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Developing Capacities of Coastal Zone Managers to Reduce Disaster Risk

Asia is one of the regions hardest hit by natural hazards, with vast populations settled in particularly vulnerable urban and rural coastal areas. With global climate change predicted to increase the frequency and intensity of extreme hydro-meteorological events, early warning systems and disaster preparedness plans are necessary but alone are insufficient to reduce risk. Additonal measures are needed to address the underlying risk factors. The restoration, protection and sustainable management of ecosystems play a vital role in this regard.

Coastal ecosystems and associated watersheds provide a wide range of services to coastal communities, including food, building materials, fuelwood as well as shoreline protection against storm surges and floods. Therefore, in areas prone to natural hazards, using coastal ecosystems as natural protective “infrastructure” would not only decrease exposure but also enhance livelihood options and resilience of local people.
In recognition of the important role coastal ecosystems play in reducing risk, UNEP in collaboration with the United Nations International Strategy for Disaster Reduction (UNISDR) in the Asia-Pacific implemented a multi-stakeholder capacity-building initiative which was supported by the European Commission AIDCO programme. Implemented in 2007-2009, the project aimed to build the capacity of coastal zone managers as well as disaster risk reduction practitioners in South and Southeast Asia on disaster risk reduction approaches that maintain and enhance ecosystem services. With a special focus on India, Indonesia, Maldives and Sri Lanka, the project collaborated with national agencies responsible for disaster management as well as coastal zone development and environmental management, in order to strengthen partnerships and coordination amongst these key national actors. A major project output included interactive national training courses on DRR for coastal zone managers which received enthusiastic uptake from participants and positive reviews from an EU-sponsored external evaluation. The training exercise enabled coastal zone managers to improve land-use planning and design hazard mitigation projects based on maximizing ecosystem services.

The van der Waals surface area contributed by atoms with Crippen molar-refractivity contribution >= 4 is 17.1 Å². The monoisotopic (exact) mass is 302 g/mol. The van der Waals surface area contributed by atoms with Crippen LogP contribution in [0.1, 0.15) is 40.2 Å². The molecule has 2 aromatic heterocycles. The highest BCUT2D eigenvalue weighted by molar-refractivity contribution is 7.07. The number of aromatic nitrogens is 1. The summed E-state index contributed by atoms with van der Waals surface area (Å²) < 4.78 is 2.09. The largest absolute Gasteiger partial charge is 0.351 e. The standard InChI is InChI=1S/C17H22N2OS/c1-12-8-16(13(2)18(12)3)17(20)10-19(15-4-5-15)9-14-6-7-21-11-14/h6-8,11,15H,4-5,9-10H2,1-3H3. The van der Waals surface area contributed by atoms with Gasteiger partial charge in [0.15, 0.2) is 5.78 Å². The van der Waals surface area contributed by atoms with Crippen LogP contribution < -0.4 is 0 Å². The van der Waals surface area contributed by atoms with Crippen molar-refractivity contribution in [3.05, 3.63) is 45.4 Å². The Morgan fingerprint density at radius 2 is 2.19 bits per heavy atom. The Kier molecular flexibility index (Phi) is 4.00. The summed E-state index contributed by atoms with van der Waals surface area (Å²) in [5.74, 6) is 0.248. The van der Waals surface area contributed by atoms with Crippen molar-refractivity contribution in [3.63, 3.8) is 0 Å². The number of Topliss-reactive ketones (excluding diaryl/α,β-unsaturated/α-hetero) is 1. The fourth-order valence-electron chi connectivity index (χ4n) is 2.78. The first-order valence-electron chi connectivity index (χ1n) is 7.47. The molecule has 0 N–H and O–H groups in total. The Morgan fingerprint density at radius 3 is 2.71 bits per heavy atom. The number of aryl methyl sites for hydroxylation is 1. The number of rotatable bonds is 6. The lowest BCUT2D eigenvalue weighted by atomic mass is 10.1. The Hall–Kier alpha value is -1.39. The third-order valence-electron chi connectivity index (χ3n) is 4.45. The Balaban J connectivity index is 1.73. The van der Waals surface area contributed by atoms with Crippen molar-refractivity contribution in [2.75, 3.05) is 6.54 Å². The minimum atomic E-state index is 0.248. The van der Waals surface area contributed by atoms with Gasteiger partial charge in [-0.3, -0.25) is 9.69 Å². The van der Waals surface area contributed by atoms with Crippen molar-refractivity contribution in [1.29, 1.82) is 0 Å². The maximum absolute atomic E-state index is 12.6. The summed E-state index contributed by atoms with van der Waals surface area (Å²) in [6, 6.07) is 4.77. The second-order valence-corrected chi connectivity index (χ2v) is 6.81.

At the regional level, the project also worked in collaboration with Mangroves For the Future (MFF), a multi-agency, multi-country initiative which promotes coastal ecosystem restoration for sustainable development. A regional training manual was also developed in partnership with the Asian Disaster Preparedness Centre (ADPC). With phase 1 of the project completed, UNEP is working together with UNISDR in mobilizing additional resources for phase 2, which is envisaged to include the delivery of the regional training course and field-based projects.   
Also for further information on the implementation of Phase I at the country-level, please refer to the Disaster Risk Reduction section in UNEP’s Disasters and Conflicts Quarterly Progress Report.